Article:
In this compelling narrative history, Peter Winn tells the story of the Chilean revolution as it was seen through the eyes of the participants. Winn focuses on workers at the Yarur plant, Chile's largest cotton mill, who seized control of their factory and began to socialize its operations. Allende's plans were less radical than their own and the workers found themselves on a collision course with the government. Winn, who interviewed both the workers and Allende
while many of these events were taking place, captures the turning point in Chile's "democratic road to socialism"--in both the presidential palace and the Yarur mill. He demonstrates how the revolution was "forged from below" and explains political complexities that arose from the workers'
confrontation with Allende, complexities that have both eluded American understanding and frustrated U.S. foreign policy. Integrating oral history and penetrating analysis, the book offers a striking new explanation of how revolutions are radicalized. A major reinterpretation of the Allende era in Chile, this book is also a human drama that exemplifies "the new narrative history" at its best.
"Excellent book."--Gregory Crider, Drake University
"The most useful of all my assigned supplementary texts. Students enjoyed reading it and felt they gained real insights into the causes of revolution...Provided a sustained and enthusiastic discussion."--Bill Donovan, Loyola College in Maryland
"Well-written and accessible for a general audience."--Latin American Research Review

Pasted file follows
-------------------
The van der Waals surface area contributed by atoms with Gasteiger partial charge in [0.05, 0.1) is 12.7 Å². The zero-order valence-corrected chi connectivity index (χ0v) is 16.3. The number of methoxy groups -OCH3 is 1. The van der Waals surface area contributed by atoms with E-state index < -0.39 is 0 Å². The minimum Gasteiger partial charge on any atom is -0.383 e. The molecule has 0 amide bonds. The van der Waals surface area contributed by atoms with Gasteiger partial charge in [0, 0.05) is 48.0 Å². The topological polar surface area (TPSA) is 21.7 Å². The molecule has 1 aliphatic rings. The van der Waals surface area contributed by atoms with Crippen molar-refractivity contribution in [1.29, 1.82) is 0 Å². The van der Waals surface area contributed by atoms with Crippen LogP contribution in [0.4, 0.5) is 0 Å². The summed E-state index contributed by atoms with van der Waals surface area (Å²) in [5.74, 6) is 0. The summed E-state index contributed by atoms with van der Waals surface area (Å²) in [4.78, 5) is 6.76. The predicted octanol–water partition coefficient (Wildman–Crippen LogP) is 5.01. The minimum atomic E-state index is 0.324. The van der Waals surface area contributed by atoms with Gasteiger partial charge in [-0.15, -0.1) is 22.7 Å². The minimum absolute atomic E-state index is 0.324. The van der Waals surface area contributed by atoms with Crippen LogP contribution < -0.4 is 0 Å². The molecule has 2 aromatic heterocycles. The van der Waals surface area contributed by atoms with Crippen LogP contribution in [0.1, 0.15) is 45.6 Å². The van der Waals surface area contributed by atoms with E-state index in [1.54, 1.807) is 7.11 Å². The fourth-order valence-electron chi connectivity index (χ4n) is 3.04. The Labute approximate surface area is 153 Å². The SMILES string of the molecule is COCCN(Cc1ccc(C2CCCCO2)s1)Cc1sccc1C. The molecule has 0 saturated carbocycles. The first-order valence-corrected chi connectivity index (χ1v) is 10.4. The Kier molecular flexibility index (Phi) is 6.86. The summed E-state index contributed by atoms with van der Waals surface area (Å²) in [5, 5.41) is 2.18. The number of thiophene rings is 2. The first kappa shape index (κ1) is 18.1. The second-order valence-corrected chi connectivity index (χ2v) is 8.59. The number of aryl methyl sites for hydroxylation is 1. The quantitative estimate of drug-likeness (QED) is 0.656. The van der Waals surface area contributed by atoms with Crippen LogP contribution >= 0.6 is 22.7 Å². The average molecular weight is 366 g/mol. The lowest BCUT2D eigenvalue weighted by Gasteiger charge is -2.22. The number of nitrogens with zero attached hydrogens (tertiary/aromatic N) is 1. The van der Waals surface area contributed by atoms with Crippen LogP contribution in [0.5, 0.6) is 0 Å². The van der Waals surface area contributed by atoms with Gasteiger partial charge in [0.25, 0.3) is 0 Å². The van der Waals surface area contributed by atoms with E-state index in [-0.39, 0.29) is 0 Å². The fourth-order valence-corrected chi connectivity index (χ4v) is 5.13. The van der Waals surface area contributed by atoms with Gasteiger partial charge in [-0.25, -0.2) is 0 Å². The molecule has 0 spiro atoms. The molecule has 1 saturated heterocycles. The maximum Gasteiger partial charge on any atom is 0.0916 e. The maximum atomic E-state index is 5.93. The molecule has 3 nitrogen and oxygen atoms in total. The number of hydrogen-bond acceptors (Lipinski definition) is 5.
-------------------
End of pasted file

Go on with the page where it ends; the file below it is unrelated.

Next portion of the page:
"Provides valuable insights into one of the central dynamics of the short-lived Popular Unity government of Chile....No other work concretely takes us to the factory floor to examine the internal tensions of this revolutionary process."--Science and Society
"[A] terrific book. Students loved it and learned a lot from it."--Jeffrey Rubin, Amherst College
"A landmark in Latin American history and a leading example of the new social history in practice....Winn has combined the finest elements of historical work, a dramatic, human, and moving story recounted in the language of the main actors of the drama and woven into the larger context of its time and place....Written in a lively and often eloquent style...reads more like a novel than a scholarly work."--Hobart Spalding, The Americas
"A richly textured...magnificent and much needed account of the most human and democratic phase of the Chilean road to socialism."--James Petras, The Nation
"A marvelously good book; one of the best published on Latin America in the past few years."--Arnold Bauer, University of California at Davis
"Rich, vivid and fine in the telling...one of the outstanding historical studies to appear in the great wave of new scholarship on Latin America in the last twenty years."--John Womack, Harvard University
"A long-needed and well-written corrective to the simplistic views that have shaped too much of our understanding of the pivotal years in the U.S.-Latin America relationship."--Walter LaFeber, Cornell University
"A major contribution...a gracefully written treatment of a subject of international interest....Rather than furnishing more polemics or speculation about the behavior of the Chilean proletariat, he lays bare the complexities and contradictions of working-class maturation, politicization, divisions, doubts and hopes...an elegant, pathbreaking volume."--Paul Drake, University of California at San Diego
"A landmark book both for labor studies and for Latin American history as a whole....Integrating the story of the Yarur workers into the larger national history of which they formed a part, and focusing carefully on the reciprocal interactions between events at the national level and at the Yarur plant, Winn provides us with a brilliant example, written in vivid and gripping prose, of how 'to fuse history from above with history from below'."--Reid Andrews,
Journal of Social History